Bruno Bettelheim – Wikipedia | 1903 – 1990

Bruno Bettelheim (August 28, 1903 – March 13, 1990) was an early writer on autism who was also a refugee from Nazi Europe who used fraudulent credentials to obtain an academic position. After his death, he was exposed for plagiarism, false credentials, and abusive treatment of students.[2][3][4][5]

Bettelheim was born in ViennaAustria-Hungary, and following the Nazi Anschluss (annexation) of Austria in March 1938, he was arrested in May because he was a Jew and an advocate of Austrian independence. Bettelheim was then imprisoned for ten and a half months in the concentration camps Dachau and Buchenwald until he was released in April 1939.[6][7] While in the camps he used mnemonic techniques to remember details of the responses of guards and inmates, which he later published in an academic journal article. He then emigrated to the United States and participated in a wartime project sponsored by Rockefeller Foundation to help refugee scholars find new jobs. He first worked as a research assistant at the University of Chicago, became a professor at Rockford College, and then returned to the University of Chicago to accept positions as both professor and director of the Sonia Shankman Orthogenic School for Disturbed Children.[8]

Bettelheim remained director of the school from 1944 to 1973 and during the 1960s and 1970s had an international reputation in such fields as autismchild psychiatry, and Freudian analysis.[5][9] After his death in 1990, it was discovered that he had substantially misrepresented his background and credentials.[3][10] For example, he had never been a candidate at the Vienna Psychoanalytic Society and had only taken three introductory courses in psychology.[4] His one Ph.D was in either art history or philosophy (aesthetics).[3][11] Bettelheim’s theories on autism, for which he blamed parents and primarily mothers in The Empty Fortress (1967), raised controversy in his lifetime[12] and are now considered to be discredited.[13]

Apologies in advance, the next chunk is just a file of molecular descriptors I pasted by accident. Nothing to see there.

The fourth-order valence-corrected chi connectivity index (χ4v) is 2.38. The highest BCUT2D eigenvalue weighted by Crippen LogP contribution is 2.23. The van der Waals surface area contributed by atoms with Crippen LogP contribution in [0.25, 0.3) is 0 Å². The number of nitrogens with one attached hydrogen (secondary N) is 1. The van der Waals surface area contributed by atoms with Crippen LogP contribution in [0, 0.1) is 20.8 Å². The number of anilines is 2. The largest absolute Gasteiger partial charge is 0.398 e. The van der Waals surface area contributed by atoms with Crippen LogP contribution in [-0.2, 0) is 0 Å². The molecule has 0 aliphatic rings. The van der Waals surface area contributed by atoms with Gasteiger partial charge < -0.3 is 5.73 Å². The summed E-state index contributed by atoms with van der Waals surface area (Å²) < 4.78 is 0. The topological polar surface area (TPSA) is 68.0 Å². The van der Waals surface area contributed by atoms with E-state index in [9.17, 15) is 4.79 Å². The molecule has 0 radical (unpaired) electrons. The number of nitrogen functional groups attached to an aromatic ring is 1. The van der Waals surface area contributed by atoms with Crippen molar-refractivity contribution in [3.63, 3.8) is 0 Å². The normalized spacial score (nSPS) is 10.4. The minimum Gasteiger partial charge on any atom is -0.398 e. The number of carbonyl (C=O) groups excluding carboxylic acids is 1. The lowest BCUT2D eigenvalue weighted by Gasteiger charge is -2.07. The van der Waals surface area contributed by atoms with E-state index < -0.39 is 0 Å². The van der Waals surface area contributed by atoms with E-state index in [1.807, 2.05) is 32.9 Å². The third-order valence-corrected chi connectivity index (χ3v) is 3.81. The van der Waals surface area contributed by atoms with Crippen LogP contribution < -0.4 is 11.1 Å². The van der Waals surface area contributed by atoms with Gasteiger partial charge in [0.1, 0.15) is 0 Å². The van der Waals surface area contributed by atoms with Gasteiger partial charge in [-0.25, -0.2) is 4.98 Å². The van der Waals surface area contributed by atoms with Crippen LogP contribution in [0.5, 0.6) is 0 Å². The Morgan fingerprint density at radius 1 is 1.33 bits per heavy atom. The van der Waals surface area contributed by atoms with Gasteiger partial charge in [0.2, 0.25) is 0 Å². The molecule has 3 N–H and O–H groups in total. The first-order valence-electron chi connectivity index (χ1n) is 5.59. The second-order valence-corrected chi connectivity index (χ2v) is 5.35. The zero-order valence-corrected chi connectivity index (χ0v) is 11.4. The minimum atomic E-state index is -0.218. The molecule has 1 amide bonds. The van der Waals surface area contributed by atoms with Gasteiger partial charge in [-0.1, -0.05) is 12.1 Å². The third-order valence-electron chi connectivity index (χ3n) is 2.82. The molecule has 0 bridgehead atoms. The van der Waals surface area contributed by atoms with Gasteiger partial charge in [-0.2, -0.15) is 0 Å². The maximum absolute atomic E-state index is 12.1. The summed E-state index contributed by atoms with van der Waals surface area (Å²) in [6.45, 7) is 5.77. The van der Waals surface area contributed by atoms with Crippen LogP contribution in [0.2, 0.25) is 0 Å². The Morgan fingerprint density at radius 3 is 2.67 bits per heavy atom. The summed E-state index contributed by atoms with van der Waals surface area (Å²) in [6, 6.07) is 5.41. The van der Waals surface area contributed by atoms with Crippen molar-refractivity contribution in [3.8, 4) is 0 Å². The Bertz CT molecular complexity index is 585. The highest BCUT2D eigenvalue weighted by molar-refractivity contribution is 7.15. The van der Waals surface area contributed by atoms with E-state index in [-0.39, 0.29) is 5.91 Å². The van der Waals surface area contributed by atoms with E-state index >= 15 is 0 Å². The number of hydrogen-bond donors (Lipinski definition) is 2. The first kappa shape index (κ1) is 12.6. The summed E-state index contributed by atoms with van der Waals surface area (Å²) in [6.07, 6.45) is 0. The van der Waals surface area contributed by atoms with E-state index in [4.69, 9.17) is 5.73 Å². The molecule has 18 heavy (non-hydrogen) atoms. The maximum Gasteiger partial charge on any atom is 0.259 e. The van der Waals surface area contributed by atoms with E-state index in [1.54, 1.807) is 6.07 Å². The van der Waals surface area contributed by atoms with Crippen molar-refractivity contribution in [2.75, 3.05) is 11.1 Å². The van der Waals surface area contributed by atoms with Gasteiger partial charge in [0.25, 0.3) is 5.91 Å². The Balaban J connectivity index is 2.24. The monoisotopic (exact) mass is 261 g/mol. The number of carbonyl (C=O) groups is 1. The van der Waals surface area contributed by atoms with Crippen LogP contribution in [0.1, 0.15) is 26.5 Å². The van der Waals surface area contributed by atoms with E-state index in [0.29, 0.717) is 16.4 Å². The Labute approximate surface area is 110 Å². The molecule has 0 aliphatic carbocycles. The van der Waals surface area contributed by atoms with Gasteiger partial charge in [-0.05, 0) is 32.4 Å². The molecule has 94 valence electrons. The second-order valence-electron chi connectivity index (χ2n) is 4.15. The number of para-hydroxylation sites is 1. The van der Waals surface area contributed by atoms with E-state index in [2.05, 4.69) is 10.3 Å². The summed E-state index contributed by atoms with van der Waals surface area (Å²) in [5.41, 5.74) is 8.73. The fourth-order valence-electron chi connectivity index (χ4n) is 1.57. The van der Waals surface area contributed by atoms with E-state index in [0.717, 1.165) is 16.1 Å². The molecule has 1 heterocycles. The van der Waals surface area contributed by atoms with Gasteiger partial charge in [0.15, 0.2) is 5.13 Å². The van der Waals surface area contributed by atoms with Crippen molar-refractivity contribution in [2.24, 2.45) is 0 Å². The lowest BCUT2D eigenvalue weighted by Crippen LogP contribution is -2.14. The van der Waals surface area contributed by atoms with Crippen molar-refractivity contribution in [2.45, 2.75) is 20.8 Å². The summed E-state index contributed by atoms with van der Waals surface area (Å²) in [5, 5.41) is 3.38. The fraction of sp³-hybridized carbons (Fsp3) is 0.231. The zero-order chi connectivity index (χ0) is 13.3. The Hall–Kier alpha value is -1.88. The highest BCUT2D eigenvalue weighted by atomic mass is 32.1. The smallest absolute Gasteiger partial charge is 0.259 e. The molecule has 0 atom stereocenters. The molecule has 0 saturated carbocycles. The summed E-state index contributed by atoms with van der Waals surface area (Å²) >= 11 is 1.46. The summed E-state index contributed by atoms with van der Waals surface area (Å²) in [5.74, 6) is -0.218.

After his death, it was further revealed that Bettelheim often used violence against students who lived at the school even though he wrote against corporal punishment. Counselors at the school tended to merely perceive corporal punishment, whereas some but not all students perceived rage and out-of-control violence.[9][2][14][15]

Chicago-area psychiatrists were later criticized for knowing at least some of what was occurring and not taking effective action.[16][17] The University of Chicago was also criticized for not providing their normal oversight during Bettelheim’s tenure.[9][18]

Source: Bruno Bettelheim – Wikipedia


Bruno Bettelheim

August 28, 1903


March 13, 1990 (aged 86)

CitizenshipUnited States
Known forfreelance ideas on child psychology;

The Uses of Enchantment
Spouse(s)Gina Alstadt (1930–?; divorced)

Gertrude Weinfeld (1941–1984; her death; 3 children)[1]
Scientific career
FieldsDirector of Orthogenic School (1944–1973)
Doctoral students

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